pregnancy10. (Level III, Grade C)
5. Based on careful review of available terminologies, a three-tiered system of
categorization of FHR interpretation is recommended1. (Level III, Grade C)
Baseline FHR

110-160 beats
per minute




Absent early,
late or

Bradycardia not accompanied
by absent baseline variability or
Minimal baseline variability
Absent baseline variability with
no recurrent decelerations
Marked baseline variability
Recurrent variable decelerations
accompanied by minimal or
moderate baseline variability
Prolonged deceleration more
than 2 minutes but less than 10
Recurrent late decelerations
with moderate baseline
Variable decelerations with
other characteristics such as
slow return to baseline,
overshoots, or shoulders


Recurrent late


Present or

Absence of induced
accelerations after fetal


The false-positive rate of EFM for predicting cerebral palsy is high, at greater
than 99%.6-9 (Level II-2 to III, Grade C)
The use of EFM is associated with an increased rate of both vacuum and
forceps operative vaginal delivery, and caesarean delivery for abnormal FHR
patterns or acidosis or both. 6-9 (Level II-2 to III, Grade C)
When the FHR tracing includes recurrent variable decelerations,
amnioinfusion to relieve umbilical cord compression should be considered.11
(Level II-1, Grade B)
Pulse oximetry has not been demonstrated to be a clinically useful test in
evaluating fetal status.12 (Level III, Grade C)
There is high interobserver and intraobserver variability in interpretation of
FHR tracing. 13-14 (Level III, Grade C)
Reinterpretation of the FHR tracing, especially if the neonatal outcome is
known, may not be reliable. 13-14 (Level III, Grade C)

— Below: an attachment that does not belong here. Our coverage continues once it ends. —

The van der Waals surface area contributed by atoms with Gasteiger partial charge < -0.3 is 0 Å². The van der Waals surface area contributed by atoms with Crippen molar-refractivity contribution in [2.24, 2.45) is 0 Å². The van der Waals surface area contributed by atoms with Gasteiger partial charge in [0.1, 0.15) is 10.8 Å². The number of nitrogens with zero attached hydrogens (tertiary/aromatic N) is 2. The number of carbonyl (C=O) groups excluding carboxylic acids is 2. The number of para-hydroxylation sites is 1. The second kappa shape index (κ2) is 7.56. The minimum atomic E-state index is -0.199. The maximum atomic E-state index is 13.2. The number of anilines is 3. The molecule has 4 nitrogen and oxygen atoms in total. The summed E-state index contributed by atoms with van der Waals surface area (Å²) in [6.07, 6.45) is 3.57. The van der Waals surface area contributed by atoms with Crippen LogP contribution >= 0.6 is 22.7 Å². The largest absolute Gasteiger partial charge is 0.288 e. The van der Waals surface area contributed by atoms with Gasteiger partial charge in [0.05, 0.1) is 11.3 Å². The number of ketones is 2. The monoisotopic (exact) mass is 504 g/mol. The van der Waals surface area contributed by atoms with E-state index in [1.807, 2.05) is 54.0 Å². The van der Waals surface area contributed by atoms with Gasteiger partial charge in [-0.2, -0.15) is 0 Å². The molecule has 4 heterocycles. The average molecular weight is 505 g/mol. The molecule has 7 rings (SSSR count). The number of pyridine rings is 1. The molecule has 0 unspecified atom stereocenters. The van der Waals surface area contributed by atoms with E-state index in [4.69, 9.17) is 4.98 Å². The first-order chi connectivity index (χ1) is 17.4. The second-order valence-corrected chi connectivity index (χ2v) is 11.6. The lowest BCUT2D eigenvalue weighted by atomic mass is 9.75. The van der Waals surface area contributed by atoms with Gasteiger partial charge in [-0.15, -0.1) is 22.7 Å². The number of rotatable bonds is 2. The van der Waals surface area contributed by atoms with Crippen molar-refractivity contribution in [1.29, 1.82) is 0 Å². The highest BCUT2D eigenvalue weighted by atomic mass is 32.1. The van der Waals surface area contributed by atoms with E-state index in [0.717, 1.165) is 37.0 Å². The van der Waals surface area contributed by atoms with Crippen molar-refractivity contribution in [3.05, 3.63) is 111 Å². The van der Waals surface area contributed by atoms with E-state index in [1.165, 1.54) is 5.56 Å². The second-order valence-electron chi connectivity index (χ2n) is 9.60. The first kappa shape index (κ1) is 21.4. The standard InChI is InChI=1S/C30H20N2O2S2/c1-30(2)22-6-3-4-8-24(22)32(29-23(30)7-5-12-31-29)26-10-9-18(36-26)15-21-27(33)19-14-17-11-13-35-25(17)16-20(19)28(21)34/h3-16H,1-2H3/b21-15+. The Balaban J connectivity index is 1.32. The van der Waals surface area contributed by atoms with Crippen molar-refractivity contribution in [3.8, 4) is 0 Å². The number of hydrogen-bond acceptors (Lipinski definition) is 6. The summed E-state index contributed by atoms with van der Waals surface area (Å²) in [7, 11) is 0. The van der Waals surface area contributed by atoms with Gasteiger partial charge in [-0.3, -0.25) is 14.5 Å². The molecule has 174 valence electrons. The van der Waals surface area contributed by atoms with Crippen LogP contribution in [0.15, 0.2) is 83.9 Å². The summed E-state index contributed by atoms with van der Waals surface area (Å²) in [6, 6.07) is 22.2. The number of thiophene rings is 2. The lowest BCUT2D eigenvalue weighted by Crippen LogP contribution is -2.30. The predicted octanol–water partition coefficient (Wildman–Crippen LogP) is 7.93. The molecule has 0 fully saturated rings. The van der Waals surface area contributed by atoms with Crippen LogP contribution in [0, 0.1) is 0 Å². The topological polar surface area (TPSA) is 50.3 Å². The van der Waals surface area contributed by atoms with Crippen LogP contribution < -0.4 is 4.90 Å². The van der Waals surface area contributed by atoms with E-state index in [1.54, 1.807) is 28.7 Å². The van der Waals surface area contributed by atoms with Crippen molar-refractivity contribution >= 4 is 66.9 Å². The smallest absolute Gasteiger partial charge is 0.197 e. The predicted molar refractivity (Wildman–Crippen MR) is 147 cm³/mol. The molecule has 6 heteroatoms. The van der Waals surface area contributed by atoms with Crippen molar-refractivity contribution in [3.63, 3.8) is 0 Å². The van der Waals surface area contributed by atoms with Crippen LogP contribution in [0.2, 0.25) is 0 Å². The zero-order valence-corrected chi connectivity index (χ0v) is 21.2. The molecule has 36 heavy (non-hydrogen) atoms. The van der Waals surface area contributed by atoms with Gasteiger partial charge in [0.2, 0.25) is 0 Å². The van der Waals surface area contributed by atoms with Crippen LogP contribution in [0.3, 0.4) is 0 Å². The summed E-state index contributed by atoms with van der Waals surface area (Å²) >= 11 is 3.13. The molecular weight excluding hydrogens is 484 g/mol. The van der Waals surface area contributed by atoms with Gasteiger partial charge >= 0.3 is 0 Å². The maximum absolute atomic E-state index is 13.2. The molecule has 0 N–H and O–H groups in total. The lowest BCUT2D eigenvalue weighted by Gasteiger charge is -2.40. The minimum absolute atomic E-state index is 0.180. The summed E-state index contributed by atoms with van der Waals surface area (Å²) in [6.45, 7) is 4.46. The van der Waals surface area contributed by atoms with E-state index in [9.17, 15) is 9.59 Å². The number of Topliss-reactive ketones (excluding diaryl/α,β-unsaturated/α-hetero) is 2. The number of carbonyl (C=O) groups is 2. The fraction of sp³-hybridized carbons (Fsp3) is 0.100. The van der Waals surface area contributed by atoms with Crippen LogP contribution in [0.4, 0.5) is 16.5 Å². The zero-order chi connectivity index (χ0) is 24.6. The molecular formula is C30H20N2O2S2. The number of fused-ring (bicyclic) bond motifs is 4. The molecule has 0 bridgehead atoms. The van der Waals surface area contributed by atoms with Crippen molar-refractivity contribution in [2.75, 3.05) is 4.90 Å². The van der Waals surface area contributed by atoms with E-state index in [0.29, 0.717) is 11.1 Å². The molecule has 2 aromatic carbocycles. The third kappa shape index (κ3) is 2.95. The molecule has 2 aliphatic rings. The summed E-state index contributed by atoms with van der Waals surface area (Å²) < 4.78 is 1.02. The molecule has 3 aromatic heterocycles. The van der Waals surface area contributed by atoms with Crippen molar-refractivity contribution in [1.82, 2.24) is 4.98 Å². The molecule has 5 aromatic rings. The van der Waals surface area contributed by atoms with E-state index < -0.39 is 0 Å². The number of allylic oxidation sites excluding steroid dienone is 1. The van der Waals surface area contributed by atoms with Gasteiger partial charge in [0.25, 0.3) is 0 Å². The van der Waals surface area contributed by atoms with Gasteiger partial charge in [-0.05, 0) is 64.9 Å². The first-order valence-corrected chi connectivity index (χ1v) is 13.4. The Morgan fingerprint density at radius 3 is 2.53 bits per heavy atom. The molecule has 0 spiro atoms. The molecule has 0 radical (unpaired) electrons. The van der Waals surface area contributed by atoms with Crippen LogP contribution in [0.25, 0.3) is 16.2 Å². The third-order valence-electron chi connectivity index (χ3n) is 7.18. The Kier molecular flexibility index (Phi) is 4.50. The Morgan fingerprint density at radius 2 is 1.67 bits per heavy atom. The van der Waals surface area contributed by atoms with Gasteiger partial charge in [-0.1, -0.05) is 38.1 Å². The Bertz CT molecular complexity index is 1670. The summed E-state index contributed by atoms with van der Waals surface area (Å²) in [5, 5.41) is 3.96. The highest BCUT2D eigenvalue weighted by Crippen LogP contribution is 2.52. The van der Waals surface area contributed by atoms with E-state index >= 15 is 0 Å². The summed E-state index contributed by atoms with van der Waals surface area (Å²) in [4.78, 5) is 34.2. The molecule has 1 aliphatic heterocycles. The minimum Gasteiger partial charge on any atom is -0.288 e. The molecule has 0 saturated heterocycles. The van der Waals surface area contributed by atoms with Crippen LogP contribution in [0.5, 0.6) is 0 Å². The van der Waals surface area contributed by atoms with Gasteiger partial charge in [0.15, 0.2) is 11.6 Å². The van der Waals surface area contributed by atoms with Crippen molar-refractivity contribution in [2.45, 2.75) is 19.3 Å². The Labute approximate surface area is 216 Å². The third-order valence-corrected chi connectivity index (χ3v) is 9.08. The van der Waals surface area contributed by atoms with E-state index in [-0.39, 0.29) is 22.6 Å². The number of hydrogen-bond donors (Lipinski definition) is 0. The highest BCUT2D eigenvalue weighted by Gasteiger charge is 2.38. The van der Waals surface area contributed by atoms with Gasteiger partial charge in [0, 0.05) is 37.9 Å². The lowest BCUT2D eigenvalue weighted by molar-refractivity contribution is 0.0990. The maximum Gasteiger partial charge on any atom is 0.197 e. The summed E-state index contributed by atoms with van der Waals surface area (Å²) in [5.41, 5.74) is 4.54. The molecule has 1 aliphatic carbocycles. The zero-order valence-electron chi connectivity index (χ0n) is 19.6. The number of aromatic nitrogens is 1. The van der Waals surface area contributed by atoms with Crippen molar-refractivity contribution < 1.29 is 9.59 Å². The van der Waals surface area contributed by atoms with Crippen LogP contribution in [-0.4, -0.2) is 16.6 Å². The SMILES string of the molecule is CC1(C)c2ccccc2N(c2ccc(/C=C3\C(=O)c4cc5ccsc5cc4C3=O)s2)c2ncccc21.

The use of EFM does not result in a reduction of cerebral palsy. 13-14 (Level
III, Grade C)
A three-tiered system for the categorization of FHR patterns is recommended.
(Level III, Grade C)
The labor of women with high-risk conditions should be monitored with
continuous FHR monitoring. 1 (Level III, Grade C)
The terms hyperstimulation and hypercontractility should be abandoned. It is
now called uterine tachysystole (i.e. more than 5 contractions in 10 minutes,
averaged over a 30-minute window). 1 (Level III, Grade C)

%$ Ancillary tests available that can aid in the management of Category II or

Category III fetal heart tracings include fetal scalp pH sampling, Allis clamp
stimulation, vibroacoustic stimulation and digital scalp stimulation.15 (Level II-3,
Grade B)!
Because vibroacoustic stimulation and digital scalp stimulation is less
invasive than the other two methods, they are the preferred methods. 16 (Level
I, Grade A).
7. A Category II or Category III FHR tracing requires initial evaluation and
treatment may include the following17 (Level III, Grade C):
Discontinuation of any labor stimulating agent
Cervical examination to determine umbilical cord prolapse, rapid cervical
dilatation, or descent of the fetal head.
Changing maternal position to left or right lateral recumbent position,
reducing compression of the vena cava and improving uteroplacental blood

Monitoring maternal blood pressure level for evidence of hypotension,

especially in those with regional anesthesia (if present, treatment with volume
expansion or with ephedrine or both or phenylephrine may be warranted)
Assessment of patient for uterine tachysystole by evaluating uterine
contraction frequency and duration

1. Macones GA, Hankins GD, Spong CY, Hauth J, Moore T. The 2008 National
Institute of Child Health and Human Development workshop report on
electronic fetal monitoring: update on definitions, interpretation, and research
guidelines. Obstet Gynecol 2008; 112:661-6.
2. Reference for the Classification of FHR Tracings Three Tiered System for the
Categorization of FHR Patterns???
3. Freeman RK. Problems with intrapartum fetal heart rate monitoring interpretation
and patient management. Obstet Gynecol 2002;100:813-26.